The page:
The Bill of Rights is the term used to describe the first ten amendments to the United States Constitution. These amendments limit the powers of the federal government, protecting the rights of the people by preventing Congress from abridging freedom of speech, freedom of the press, freedom of assembly, freedom of religious worship, the freedom to petition, and the right to keep and bear arms, preventing unreasonable search and seizure, cruel and unusual punishment, and self-incrimination, and guaranteeing due process of law and a speedy public trial with an impartial jury. In addition, the Bill of Rights states that "the enumeration in the Constitution, of certain rights, shall not be construed to deny or disparage others retained by the people," and reserves all powers not granted to the Federal government to the citizenry or States. These amendments came into effect on December 15, 1791, when ratified by three-fourths of the States.

  1. <B>First Amendment</B> – Freedom of speech, press, religion, peaceable assembly, and to petition the government.<br>Congress shall make no law respecting an establishment of religion, or prohibiting the free exercise thereof; or abridging the freedom of speech, or of the press; or the right of the people peaceably to assemble, and to petition the Government for a redress of grievances.
  2. <B>Second Amendment</B> – Right of the people to keep and bear arms. <br>A well regulated Militia, being necessary to the security of a free State, the right of the people to keep and bear Arms shall not be infringed.
  3. <B>Third Amendment</B> – Protection from quartering of troops. <br>No Soldier shall, in time of peace be quartered in any house, without the consent of the Owner, nor in time of war, but in a manner to be prescribed by law.
  4. <B>Fourth Amendment</B> – Protection from unreasonable search and seizure. <br>The right of the people to be secure in their persons, houses, papers, and effects, against unreasonable searches and seizures, shall not be violated, and no Warrants shall issue, but upon probable cause, supported by Oath or affirmation, and particularly describing the place to be searched, and the persons or things to be seized.
  5. <B>Fifth Amendment</B> – Due process, double jeopardy, self-incrimination, private property. <br>No person shall be held to answer for any capital, or otherwise infamous crime, unless on a presentment or indictment of a Grand Jury, except in cases arising in the land or naval forces, or in the Militia, when in actual service in time of War or public danger; nor shall any person be subject for the same offence to be twice put in jeopardy of life or limb; nor shall be compelled in any criminal case to be a witness against himself, nor be deprived of life, liberty, or property, without due process of law; nor shall private property be taken for public use, without just compensation.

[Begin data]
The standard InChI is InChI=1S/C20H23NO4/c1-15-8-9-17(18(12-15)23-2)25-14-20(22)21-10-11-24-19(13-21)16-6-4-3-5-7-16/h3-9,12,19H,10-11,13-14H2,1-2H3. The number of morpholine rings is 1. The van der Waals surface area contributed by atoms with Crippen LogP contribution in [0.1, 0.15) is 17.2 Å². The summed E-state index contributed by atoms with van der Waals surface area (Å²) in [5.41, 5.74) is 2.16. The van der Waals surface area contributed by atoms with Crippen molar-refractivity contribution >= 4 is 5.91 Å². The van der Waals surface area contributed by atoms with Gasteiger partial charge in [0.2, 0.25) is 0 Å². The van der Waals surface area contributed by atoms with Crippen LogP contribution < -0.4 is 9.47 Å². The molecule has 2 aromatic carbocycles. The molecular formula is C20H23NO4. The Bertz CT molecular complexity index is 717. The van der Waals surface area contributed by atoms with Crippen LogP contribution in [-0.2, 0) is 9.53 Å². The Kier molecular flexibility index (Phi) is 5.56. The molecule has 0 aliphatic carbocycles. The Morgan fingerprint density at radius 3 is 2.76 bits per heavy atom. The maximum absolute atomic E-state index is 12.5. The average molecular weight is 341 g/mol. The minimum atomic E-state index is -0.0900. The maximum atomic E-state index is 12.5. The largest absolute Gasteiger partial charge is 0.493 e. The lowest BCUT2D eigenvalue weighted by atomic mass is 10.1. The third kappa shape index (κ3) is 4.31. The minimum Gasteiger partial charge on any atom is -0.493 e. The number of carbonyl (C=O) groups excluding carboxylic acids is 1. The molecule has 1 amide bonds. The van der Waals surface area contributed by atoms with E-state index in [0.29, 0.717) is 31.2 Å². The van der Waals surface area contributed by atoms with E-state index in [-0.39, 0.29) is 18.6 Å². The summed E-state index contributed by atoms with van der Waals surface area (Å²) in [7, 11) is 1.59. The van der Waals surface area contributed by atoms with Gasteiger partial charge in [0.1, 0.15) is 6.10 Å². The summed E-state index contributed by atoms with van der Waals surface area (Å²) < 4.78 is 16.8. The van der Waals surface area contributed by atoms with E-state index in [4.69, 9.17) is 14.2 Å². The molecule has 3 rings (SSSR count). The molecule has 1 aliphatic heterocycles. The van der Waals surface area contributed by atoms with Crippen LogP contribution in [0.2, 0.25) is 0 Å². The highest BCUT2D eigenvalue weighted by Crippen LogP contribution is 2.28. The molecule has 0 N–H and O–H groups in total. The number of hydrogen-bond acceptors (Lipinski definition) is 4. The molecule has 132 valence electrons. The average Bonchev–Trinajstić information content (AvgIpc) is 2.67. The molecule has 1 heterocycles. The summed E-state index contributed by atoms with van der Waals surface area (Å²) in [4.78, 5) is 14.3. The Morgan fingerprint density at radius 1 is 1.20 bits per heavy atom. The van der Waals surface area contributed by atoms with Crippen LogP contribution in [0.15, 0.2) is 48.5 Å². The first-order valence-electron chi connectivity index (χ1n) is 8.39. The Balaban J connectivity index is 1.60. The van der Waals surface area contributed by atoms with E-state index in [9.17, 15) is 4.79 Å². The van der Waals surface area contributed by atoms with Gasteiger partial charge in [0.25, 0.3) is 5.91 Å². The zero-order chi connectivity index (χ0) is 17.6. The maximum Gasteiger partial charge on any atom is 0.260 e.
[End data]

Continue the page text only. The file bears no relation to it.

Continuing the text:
6. <B>Sixth Amendment</B> – Trial by jury and other rights of the accused. <br>In all criminal prosecutions, the accused shall enjoy the right to a speedy and public trial, by an impartial jury of the State and district where in the crime shall have been committed, which district shall have been previously ascertained by law, and to be informed of the nature and cause of the accusation; to be confronted with the witnesses against him; to have compulsory process for obtaining witnesses in his favor, and to have the Assistance of Counsel for his defense.
  7. <B>Seventh Amendment</B> – Civil trial by jury.<br>In suits at common law, where the value in controversy shall exceed twenty dollars, the right of trial by jury shall be preserved, and no fact tried by a jury, shall be otherwise reexamined in any court of the United States, than according to the rules of the common law.
  8. <B>Eighth Amendment</B> – Prohibition of excessive bail, as well as cruel and unusual punishment. <br>Excessive bail shall not be required, nor excessive fines imposed, nor cruel and unusual punishments inflicted.
  9. <B>Ninth Amendment</B> – Protection of rights not specifically enumerated in the Bill of Rights. <br>The enumeration in the Constitution, of certain rights, shall not be construed to deny or disparage others retained by the people.
  10. <B>Tenth Amendment</B> – Powers of states and people <br>The powers not delegated to the United States by the Constitution, nor prohibited by it to the states, are reserved to the states respectively, or to the people.